How to play HEVC-encoded media in Windows Media Player for free

How to play HEVC-encoded media in Windows Media Player for free

Microsoft has included video and audio players with Windows for decades, but Windows 10 and 11 can’t play some media formats without extra (paid) packages. Some audio and video codecs require a paid license to use in commercial products (such as Microsoft Windows), so instead of lumping all those costs into every copy of Windows, you might see a link to a Microsoft Store page for a media codec when playing some files. Fortunately, at least some codec packages might be free for you.

High-Efficiency Video Coding, also known as HEVC or H.265, is one common media codec that is not free to use in commercial products. However, as pointed out by Froggypwns on Reddit, many graphics cards ship with a license to use HEVC, meaning you might not have to buy it again on your PC. To find out, just open the Windows Run dialog (press the Windows/super key and ‘R’ at the same time, or right-click the Start Menu and click ‘Run’), paste the following URL, and press Enter on your keyboard:


The Microsoft Store should open with a page for “HEVC Video Extensions from Device Manufacturer.” If your PC hardware comes with a license, you can just click ‘Install’ to download the codec. Easy peasy.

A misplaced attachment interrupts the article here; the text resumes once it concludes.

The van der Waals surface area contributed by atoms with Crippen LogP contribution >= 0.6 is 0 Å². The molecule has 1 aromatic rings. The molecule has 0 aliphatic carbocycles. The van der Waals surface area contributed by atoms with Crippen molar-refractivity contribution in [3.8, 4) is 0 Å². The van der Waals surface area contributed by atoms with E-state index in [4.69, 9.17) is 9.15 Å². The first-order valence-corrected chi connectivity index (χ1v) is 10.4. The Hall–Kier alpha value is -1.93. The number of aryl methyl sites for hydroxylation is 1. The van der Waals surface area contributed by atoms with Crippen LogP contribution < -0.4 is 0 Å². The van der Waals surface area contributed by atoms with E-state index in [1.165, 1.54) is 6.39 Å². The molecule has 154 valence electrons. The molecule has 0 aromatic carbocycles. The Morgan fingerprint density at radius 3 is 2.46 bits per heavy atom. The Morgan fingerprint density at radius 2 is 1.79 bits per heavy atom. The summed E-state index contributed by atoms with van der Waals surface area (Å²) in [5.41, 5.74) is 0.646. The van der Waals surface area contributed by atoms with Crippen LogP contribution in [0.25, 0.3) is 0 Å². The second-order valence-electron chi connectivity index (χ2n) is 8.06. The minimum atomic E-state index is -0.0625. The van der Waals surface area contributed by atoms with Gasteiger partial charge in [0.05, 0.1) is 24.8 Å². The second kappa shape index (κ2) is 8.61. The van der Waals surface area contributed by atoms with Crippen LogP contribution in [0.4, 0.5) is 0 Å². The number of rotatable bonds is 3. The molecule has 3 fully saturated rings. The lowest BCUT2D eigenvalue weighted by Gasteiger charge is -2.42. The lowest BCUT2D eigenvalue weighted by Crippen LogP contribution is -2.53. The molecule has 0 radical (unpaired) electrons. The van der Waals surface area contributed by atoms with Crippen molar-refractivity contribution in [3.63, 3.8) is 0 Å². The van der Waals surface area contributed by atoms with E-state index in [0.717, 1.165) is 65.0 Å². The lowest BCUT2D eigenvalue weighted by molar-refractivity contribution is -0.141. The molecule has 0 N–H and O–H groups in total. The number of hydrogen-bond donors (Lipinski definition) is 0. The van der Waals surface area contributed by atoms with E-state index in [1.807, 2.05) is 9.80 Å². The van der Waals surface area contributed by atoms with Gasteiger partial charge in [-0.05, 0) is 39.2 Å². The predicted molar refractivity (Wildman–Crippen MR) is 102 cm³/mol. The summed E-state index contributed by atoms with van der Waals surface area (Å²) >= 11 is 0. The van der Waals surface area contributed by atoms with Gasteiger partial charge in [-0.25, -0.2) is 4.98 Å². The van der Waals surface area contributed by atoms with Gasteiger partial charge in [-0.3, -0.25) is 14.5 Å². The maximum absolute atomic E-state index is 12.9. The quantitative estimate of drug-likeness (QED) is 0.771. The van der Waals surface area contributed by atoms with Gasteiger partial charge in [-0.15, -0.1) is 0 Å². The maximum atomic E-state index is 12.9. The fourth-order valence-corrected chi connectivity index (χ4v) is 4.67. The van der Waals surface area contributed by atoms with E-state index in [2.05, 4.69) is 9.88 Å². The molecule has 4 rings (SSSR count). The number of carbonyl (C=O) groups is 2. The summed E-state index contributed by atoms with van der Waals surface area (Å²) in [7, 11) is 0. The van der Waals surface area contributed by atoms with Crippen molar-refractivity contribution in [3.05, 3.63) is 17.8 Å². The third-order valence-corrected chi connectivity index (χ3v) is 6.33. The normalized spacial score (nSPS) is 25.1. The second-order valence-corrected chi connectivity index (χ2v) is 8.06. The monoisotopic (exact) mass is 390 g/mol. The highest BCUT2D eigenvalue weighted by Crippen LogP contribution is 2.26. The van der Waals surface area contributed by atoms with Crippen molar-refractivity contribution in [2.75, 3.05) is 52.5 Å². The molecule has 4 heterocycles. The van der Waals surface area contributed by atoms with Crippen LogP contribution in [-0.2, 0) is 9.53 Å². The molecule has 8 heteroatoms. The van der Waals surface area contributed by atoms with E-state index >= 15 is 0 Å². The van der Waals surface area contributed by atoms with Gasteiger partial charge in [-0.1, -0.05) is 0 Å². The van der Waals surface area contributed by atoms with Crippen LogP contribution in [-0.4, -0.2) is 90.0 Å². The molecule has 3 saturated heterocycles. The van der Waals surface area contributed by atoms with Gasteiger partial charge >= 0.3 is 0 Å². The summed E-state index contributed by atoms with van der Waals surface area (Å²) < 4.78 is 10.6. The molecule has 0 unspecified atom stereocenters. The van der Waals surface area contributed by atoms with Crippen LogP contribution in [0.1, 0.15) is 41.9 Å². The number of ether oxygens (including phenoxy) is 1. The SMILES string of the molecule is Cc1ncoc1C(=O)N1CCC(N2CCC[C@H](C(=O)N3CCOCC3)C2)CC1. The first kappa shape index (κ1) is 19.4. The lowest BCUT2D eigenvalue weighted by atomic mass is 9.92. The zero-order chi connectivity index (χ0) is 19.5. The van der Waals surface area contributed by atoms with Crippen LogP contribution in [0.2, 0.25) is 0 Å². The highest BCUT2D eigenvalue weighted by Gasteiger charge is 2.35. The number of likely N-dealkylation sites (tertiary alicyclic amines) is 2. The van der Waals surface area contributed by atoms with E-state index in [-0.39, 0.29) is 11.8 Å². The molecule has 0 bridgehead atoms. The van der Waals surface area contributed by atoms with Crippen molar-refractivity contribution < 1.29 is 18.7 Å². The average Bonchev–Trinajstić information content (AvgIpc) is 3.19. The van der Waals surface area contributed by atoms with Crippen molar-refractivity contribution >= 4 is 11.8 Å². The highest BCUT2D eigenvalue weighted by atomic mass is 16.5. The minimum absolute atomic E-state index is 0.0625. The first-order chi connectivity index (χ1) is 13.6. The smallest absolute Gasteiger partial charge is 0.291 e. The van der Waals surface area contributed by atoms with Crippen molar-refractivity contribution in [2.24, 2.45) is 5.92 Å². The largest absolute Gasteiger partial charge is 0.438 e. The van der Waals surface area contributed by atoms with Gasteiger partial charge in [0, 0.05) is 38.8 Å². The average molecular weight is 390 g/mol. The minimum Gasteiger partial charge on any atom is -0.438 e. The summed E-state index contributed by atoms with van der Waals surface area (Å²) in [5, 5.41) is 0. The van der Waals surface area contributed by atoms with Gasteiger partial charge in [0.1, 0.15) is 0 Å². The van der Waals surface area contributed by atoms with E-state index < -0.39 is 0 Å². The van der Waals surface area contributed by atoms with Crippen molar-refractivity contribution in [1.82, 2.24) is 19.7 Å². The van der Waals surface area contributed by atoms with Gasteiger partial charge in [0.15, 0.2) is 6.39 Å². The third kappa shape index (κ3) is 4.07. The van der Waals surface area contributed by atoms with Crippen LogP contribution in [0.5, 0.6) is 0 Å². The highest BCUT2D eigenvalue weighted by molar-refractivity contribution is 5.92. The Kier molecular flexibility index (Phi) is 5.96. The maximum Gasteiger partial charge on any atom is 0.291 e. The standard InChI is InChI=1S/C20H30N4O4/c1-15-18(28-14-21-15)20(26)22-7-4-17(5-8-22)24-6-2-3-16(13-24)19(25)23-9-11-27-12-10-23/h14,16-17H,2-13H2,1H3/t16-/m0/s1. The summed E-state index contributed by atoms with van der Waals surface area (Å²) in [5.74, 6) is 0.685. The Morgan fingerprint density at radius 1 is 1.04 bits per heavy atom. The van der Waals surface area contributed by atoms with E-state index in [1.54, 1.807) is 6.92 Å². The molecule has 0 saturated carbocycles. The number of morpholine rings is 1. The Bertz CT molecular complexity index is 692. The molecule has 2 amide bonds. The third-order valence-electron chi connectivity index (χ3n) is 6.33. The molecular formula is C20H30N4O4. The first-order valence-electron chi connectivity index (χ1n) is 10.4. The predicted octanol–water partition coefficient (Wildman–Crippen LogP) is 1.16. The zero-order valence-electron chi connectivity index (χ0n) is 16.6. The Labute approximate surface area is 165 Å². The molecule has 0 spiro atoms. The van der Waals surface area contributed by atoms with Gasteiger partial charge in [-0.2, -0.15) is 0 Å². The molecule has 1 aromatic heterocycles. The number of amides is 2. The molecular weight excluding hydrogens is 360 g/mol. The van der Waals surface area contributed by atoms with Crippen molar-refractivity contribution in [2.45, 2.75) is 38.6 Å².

XDA’s Adam Conway tested this out and clicking the “Install” button at the top on Windows 10 worked.


If your PC doesn’t include an HEVC license, there are plenty of other ways to play media with that codec (and other proprietary media formats) on your Windows PC. The most popular option might be VLC Media Player, which is a free and open-source media player that can handle just about any video or audio format imaginable. You can download the Windows version from the official website, and while VLC is also available on the Microsoft Store, the Store version is a UWP application with fewer features. You’re probably better off with the normal desktop VLC app.

Developer: VideoLAN
Price: Free

Thanks Mishaal Rahman for the tip!

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Corbin Davenport
Corbin Davenport

Corbin is a tech journalist and software developer. Check out what he's up to at

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